It's hard to believe that it's been 50 years since Dustin Hoffman astounded audiences with his confused, uncomfortable performance in Mike Nichols' The Graduate. The film was truly ahead of its time, with a relatable narrative and a groundbreaking approach to storytelling that has left audiences amused and enchanted since its release. It's a movie that combines spot-on dry comedy with thought-provoking themes, making it feel like a truly modern film, despite its age. Hollywood still has a lot to learn from The Graduate, so here are five major takeaways from this American classic.
5. Waste No Time
Exposition is for chumps, but it's often necessary to introduce the audience to the characters and their situation. However, The Graduate paces its story quickly and cleverly throughout these early information dumps. When Benjamin first meets Mrs. Robinson, for example, there already exists a tension, a sense of conflict which drives the film until its conclusion. The movie also pulls off some of its funniest dialogue at the beginning, setting the audience up with laughter and then building a more dramatic story on this foundation. It's an unconventional formula that actually makes for a stronger first half than most films are able to manage.
4. Seek Out Talent Old And New
By casting Anne Bancroft, a veteran actress with both an Oscar and a Tony under her belt, Mike Nichols and his casting team were clearly seeking out seasoned talent. However, The Graduate took a serious risk casting Dustin Hoffman as the film's protagonist. Hoffman was an unknown entity at the time, but this proved to be a wise decision in the long run. Hoffman's awkward, uncomfortable presence was unique in Hollywood and spot on for the character of Benjamin. These days, we often see big films attracting the biggest names. However, The Graduate teaches us that it's far more effective to dig deep, often choosing an actor who better fits the script instead of more seasoned, familiar talent.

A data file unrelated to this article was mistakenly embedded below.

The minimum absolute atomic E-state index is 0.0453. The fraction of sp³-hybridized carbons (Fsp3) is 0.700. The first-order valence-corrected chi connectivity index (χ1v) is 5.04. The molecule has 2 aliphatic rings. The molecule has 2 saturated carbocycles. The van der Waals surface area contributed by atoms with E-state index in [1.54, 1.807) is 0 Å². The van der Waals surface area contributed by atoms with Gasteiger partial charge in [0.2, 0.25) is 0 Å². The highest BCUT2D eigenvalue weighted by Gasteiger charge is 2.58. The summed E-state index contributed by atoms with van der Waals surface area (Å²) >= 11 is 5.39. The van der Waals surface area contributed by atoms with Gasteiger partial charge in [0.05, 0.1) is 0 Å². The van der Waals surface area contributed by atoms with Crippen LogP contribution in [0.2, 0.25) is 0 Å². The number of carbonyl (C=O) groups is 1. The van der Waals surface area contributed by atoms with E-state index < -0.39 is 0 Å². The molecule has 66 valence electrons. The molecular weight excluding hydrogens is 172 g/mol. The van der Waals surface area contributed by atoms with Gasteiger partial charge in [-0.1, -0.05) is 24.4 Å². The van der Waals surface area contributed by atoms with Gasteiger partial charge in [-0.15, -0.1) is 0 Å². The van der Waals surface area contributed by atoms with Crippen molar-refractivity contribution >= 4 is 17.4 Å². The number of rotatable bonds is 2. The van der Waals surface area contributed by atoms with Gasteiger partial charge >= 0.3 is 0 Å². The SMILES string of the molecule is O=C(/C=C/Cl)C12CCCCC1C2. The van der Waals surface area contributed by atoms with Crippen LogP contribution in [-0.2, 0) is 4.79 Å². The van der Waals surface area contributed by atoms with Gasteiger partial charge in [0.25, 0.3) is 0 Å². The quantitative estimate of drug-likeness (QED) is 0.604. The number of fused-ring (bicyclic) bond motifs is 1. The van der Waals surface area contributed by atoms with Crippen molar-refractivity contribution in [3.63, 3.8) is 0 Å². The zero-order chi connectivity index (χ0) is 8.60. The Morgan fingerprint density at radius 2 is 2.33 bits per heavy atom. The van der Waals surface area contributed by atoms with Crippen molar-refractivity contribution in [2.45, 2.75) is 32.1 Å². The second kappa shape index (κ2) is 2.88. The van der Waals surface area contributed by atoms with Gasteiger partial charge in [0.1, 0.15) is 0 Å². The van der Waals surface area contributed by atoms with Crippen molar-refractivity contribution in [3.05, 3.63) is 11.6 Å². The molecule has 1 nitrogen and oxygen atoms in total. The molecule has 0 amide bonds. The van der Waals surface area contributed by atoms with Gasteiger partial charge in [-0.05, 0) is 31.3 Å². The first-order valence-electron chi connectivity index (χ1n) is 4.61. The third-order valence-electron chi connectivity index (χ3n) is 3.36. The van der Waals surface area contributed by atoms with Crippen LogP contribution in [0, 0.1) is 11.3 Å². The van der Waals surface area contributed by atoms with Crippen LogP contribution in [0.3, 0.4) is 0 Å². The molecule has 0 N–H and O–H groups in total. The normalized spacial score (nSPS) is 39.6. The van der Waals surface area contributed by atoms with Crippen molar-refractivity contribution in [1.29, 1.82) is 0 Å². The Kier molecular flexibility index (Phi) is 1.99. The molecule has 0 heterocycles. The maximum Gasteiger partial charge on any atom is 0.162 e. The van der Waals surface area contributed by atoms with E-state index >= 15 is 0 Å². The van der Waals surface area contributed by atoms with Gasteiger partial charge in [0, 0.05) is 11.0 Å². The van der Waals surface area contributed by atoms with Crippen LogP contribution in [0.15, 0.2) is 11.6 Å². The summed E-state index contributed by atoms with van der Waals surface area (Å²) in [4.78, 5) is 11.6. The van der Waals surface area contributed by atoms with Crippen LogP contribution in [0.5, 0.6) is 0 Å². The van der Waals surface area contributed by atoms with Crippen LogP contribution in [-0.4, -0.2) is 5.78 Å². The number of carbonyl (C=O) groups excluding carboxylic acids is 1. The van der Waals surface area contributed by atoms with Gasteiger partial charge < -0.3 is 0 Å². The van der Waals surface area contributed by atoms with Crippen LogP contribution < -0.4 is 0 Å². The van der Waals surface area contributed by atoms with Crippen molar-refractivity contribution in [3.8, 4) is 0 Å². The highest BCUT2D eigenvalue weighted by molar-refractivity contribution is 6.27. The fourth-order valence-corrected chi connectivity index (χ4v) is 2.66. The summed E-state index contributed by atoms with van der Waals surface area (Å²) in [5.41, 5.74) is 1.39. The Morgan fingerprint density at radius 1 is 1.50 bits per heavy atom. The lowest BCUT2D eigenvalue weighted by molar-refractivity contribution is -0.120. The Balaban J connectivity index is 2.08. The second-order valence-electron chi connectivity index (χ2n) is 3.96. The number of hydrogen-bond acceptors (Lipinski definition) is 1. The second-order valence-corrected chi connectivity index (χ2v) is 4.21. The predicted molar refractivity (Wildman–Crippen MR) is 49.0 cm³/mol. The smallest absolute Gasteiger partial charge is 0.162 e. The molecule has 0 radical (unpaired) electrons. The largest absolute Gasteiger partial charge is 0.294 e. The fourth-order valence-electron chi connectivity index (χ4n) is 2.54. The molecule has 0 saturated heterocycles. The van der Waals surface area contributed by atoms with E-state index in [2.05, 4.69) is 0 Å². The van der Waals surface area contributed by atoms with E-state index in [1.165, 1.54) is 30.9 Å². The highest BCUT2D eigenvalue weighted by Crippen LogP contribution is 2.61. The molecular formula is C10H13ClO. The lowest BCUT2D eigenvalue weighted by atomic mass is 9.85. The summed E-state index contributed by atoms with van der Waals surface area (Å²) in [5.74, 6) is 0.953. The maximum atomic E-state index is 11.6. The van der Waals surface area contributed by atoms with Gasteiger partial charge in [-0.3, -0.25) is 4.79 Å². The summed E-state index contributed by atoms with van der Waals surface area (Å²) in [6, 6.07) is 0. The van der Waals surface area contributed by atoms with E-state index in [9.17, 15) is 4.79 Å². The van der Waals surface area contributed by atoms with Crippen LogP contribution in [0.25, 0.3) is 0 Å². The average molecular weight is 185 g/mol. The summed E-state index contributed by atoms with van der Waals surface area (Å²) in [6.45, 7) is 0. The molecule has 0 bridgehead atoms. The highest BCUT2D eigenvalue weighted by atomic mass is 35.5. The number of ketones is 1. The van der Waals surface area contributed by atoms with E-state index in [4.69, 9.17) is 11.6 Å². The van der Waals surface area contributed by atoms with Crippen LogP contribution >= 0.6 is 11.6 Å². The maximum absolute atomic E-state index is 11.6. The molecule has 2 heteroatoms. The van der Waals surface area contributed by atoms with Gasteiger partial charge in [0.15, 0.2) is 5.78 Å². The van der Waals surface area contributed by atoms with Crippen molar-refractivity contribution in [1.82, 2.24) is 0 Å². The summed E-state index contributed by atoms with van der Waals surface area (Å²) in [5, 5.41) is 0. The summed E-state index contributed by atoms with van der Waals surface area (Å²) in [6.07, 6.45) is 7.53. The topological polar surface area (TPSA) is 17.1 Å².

3. Write Movies About Real People
There's a sense of gravity to The Graduate's story that you don't find in a lot of films. While there are a lot of laughs throughout the movie, and the plot can seem low stakes at times, so many scenes will drag you right back into the reality of these characters. The difference is the dialogue. It's written from the heart, spoken by real characters with hopes and dreams (or the lack thereof), which fuel the conflict and keep you on the edge of your seat.
There's also a lot of gray area to the film, with no character ever seeming entirely right or wrong. While similar films will use stock characters in stock situations, The Graduate is a muddled mess in which a bunch of real people chase after real goals, and I find this far more interesting to watch.
2. Find A Balanced Tone
The most innovative films are often the hardest to categorize. The Graduate is ripe with clever dark comedy and meticulous cringe humor. However, it balances these antics with powerful performances and gripping adult themes. Often just minutes apart, Benjamin Braddock will shift from an uncomfortable goofball, uncertain and fumbling over every sentence, to a tragic hero, meandering painfully through one of life's hardest transitions. With a sharp screenplay and nuanced performances from the entire cast, The Graduate strikes a unique balance. It's a difficult formula to master, but one that resonates with modern audiences and is well worth attempting in newer films.
1. Embrace Bold Endings
There's something triumphant about The Graduate's ending. It's a romantic, underdog turn of fortune that leaves you cheering for Hoffman's character while remaining hopeful for his future. That is, until the very end. In a subtle but powerful moment, Hoffman looks away from Katharine Ross, terribly uncertain with his decisions and fearful for days to come. Ross suddenly follows suit with a similar expression, and the film closes on an uncomfortable slice of reality. In doing so, The Graduate boldly suggests how "happily ever after" starts to look once the credits have rolled. It's not the safest choice the film could have made, but it pays off resoundingly well and keeps you contemplating the movie far longer than you would have otherwise, a testament to the power of a daring ending.
The Graduate is a milestone achievement of American cinema. It's intelligent, hilarious, heartbreaking, and unsettling all at once. Both Benjamin Braddock and Mrs. Robinson have become icons of their respective generations and convey powerful themes that retain the film's relevancy in 2017. This is a movie that could only be constructed by taking bold risks, challenging the form of how movies are made and relishing in new cinematic ideas. While it hits its 50th anniversary this year, we still have a lot to learn from this rare gem of a film. It's an inspiration for filmmakers everywhere, and we can only hope to see it inspire similar risks in cinema moving into the future.
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